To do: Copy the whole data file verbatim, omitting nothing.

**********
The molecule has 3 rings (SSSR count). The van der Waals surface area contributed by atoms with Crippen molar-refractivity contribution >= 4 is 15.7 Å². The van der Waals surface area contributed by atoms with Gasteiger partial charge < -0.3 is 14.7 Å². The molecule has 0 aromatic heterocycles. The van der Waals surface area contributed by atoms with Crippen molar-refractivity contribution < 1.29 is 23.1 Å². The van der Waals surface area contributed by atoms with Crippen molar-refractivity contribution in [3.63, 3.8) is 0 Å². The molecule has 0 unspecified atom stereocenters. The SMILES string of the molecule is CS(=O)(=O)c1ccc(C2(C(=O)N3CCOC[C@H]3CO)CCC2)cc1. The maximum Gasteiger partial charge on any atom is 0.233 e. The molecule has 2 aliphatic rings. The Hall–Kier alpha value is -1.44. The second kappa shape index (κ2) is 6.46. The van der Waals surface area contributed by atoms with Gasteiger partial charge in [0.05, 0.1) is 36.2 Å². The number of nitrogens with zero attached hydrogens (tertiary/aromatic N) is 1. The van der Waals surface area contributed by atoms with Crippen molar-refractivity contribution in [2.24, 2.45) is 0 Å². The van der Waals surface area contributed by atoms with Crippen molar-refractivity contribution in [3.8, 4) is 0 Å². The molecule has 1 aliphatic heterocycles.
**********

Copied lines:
The molecule has 3 rings (SSSR count). The van der Waals surface area contributed by atoms with Crippen molar-refractivity contribution >= 4 is 15.7 Å². The van der Waals surface area contributed by atoms with Gasteiger partial charge < -0.3 is 14.7 Å². The molecule has 0 aromatic heterocycles. The van der Waals surface area contributed by atoms with Crippen molar-refractivity contribution < 1.29 is 23.1 Å². The van der Waals surface area contributed by atoms with Crippen molar-refractivity contribution in [3.63, 3.8) is 0 Å². The molecule has 0 unspecified atom stereocenters. The SMILES string of the molecule is CS(=O)(=O)c1ccc(C2(C(=O)N3CCOC[C@H]3CO)CCC2)cc1. The maximum Gasteiger partial charge on any atom is 0.233 e. The molecule has 2 aliphatic rings. The Hall–Kier alpha value is -1.44. The second kappa shape index (κ2) is 6.46. The van der Waals surface area contributed by atoms with Gasteiger partial charge in [0.05, 0.1) is 36.2 Å². The number of nitrogens with zero attached hydrogens (tertiary/aromatic N) is 1. The van der Waals surface area contributed by atoms with Crippen molar-refractivity contribution in [2.24, 2.45) is 0 Å². The van der Waals surface area contributed by atoms with Crippen molar-refractivity contribution in [3.8, 4) is 0 Å². The molecule has 1 aliphatic heterocycles.